Water Management

Oilfield water management is very important because handling water is one of the largest expense categories in production operations, particularly in aging fields.  PayZone offers services in several areas related to water, including well-specific and field-oriented mitigation measures for excess water production.  We also provide support for operators for wastewater injection wells and aquifer water quality issues.

Managing High Water-Cut Wells

If water production can be controlled from high water-cut wells, both lifting and surface costs are reduced, which is usually desirable.  The easy solution is to shut in the high-cut producers, which eliminates the water production but the oil is also lost.  Sometimes a review of the well completion, logs, reservoir environment, and current condition will result in recommendations for remediation procedures which can reduce water while preserving the oil production.  Chemical and mechanical remedies are available for problems such as cement failure, casing leaks, misplaced perforations, and completion too near the oil/water contact. Although casing repair, patches, and selective shutoff with a plugging agent are commonly-employed methods of correction, the effectiveness of these remedies depends on reservoir knowledge.  Log/core analyses, formation evaluation, and an understanding of reservoir dynamics are all needed to refine the reservoir description in the vicinity of the well considered for remedial work.  A new interpretation of the reservoir with attention to detail is the first step towards a successful program for water mitigation.  Conventional shaly sand analysis methods are often inadequate to quantify water saturation in moderate to low-salinity reservoirs, or in sequences with variable salinity.  Our advanced models and methods will help take the guesswork out of identifying the source of your water production.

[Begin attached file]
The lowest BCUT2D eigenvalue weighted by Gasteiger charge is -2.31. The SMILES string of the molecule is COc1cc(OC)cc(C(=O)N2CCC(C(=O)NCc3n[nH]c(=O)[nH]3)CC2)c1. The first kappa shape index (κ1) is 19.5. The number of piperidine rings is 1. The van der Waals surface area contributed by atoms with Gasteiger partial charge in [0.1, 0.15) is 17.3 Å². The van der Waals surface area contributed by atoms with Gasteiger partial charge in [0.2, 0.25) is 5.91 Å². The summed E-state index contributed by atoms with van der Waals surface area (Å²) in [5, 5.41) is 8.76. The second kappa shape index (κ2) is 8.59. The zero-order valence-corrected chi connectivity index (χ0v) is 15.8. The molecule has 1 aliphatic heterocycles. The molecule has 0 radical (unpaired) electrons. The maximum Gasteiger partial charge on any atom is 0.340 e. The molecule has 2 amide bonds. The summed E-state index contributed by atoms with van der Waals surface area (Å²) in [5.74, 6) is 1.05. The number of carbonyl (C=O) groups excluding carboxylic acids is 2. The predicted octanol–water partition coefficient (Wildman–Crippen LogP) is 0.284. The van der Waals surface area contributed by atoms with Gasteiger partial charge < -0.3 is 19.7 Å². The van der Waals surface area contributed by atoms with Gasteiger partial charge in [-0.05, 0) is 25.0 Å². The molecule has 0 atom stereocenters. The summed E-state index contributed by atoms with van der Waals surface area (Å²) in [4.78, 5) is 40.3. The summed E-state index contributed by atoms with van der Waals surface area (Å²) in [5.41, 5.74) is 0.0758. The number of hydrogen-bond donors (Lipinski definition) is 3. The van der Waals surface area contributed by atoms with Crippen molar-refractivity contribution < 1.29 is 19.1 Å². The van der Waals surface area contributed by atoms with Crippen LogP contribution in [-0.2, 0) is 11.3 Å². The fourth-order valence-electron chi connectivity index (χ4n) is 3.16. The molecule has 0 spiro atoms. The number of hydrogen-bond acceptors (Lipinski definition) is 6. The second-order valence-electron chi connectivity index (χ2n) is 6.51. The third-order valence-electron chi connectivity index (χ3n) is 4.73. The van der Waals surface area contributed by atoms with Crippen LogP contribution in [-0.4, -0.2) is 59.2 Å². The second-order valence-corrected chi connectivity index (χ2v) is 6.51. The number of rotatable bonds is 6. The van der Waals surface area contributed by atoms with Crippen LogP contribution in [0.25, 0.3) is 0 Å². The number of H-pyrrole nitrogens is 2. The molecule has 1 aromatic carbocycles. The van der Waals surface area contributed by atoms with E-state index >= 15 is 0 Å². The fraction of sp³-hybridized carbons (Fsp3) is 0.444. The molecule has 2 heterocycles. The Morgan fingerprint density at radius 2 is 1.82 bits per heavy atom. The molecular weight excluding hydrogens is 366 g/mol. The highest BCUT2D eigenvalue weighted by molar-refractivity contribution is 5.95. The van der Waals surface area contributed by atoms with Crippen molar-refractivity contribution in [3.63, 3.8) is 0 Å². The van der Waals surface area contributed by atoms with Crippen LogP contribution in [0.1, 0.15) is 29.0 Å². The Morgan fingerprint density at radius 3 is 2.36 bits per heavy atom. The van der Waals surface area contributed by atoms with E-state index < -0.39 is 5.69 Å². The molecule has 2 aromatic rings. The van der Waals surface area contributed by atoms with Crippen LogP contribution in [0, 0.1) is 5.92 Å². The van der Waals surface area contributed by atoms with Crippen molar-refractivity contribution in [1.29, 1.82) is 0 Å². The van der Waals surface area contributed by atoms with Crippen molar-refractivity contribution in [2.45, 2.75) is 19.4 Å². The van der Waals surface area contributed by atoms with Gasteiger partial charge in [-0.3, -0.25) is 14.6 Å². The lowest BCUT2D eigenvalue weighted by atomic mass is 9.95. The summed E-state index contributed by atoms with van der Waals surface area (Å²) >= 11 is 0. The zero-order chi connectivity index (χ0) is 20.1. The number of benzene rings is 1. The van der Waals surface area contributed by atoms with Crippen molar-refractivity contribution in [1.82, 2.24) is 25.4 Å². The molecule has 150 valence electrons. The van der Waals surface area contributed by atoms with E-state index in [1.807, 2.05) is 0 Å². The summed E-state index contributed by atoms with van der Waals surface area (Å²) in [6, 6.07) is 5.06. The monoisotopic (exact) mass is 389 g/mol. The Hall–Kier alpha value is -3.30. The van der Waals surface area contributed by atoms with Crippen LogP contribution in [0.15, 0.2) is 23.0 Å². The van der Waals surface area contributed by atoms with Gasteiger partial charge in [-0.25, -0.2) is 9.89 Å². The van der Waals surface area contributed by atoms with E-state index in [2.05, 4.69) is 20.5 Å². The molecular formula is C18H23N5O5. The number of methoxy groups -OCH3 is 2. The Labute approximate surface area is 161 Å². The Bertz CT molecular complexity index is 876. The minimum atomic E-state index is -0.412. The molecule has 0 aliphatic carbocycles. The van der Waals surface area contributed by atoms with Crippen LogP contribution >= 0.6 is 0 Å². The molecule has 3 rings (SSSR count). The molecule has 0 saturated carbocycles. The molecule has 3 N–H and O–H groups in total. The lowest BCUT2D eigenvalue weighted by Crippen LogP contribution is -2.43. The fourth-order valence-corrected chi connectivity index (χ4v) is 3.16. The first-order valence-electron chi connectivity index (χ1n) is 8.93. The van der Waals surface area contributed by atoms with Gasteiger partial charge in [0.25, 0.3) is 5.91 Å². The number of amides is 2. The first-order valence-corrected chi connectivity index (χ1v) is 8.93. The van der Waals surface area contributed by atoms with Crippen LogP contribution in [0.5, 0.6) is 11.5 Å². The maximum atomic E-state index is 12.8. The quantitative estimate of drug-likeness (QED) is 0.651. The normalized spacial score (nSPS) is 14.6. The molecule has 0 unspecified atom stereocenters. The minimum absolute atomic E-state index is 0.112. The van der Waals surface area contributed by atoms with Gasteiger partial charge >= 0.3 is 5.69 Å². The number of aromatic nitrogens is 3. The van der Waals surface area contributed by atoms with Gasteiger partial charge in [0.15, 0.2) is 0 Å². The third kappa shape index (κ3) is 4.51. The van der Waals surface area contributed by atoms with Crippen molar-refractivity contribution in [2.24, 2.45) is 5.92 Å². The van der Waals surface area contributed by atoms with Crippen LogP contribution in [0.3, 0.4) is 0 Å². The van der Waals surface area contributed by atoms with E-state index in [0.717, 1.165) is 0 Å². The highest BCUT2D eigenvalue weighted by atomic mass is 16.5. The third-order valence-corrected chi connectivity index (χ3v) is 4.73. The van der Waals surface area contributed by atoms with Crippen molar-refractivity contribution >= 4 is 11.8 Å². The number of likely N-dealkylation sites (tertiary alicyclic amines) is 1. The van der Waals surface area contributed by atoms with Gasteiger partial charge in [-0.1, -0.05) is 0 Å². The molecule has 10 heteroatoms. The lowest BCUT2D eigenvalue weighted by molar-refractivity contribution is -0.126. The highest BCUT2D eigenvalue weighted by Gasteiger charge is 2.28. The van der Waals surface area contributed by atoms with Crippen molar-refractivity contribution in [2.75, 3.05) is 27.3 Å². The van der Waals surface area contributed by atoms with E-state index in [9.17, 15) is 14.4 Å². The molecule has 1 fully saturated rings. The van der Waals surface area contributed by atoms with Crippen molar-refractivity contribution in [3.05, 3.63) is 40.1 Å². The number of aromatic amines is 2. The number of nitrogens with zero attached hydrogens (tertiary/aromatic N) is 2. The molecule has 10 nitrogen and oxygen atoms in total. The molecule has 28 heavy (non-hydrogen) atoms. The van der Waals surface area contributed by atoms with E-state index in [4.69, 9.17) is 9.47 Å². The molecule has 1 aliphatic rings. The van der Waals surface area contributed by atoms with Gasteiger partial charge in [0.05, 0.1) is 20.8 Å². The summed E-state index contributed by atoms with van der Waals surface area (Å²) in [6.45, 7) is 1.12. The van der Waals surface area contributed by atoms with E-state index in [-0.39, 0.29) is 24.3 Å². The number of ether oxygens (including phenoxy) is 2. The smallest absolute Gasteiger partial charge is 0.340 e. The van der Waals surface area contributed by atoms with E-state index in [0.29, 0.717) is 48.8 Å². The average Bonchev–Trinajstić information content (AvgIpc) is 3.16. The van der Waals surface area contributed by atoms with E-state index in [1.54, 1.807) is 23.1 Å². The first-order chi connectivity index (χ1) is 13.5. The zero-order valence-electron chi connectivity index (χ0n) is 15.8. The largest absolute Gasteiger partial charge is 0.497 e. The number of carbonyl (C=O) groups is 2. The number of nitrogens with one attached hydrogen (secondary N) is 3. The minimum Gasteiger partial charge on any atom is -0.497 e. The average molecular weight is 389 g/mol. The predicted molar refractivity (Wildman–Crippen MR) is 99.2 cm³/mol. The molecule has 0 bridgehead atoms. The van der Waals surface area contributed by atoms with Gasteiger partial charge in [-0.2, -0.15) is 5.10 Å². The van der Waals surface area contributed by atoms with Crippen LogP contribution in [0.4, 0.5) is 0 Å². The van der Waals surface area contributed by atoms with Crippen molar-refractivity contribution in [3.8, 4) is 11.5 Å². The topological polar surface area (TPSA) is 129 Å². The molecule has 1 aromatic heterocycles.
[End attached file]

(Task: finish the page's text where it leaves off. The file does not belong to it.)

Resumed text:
What Kind of Water Problem?
In the case of an increase in water production fieldwide or in a certain area, reservoir factors are likely the cause. Active water drive, static bottom water that is being coned upward, injected water migrating to producers, and water mobilized by changes in relative permeability with depletion are some possible reasons for increasing water cut.  However, mitigation measures will be different depending on the situation.  A detailed reservoir study may be needed to determine the source of the water production to support development of a plan to manage the water.

Injection Wells and Aquifer Water Quality

An increasingly important issue in oilfield operations is the handling of wastewater injection, including permitting of wells and addressing regulatory matters concerning water quality in and around injection zones.  PayZone has used its advanced log analysis methods to compute vertical profiles of shale-corrected apparent formation water resistivity (Rwa) in wet zones which provide a continuous curve of water salinity as sodium chloride (NaCl) equivalent.  Although a number of simplified methods have been recommended for use in estimating Rwa, our methods are more accurate since they are derived from our shaly sand petrophysical model which has been optimized for shallow fresh to brackish-water sands containing active clay species. 

In the example to the right, we show a sand/shale sequence for which we have calculated the apparent formation water resistivity, Rw, shown in Track 2.  The sands have higher Rw (lower TDS) than the shales, to be expected in a marine sequence that has been partially flushed by groundwater.  The less-permeable shales retain more of their original water than the higher-permeability sands.  From this apparent Rw curve, we also calculate an apparent salinity curve, shown in blue as TDS.  Note that the salinity increases at about 2650' and again just below 3000'.

We also can provide geological services integrated with petrophysical analysis to support permit applications for injection wells, or to answer regulatory questions regarding injection zones and aquifers.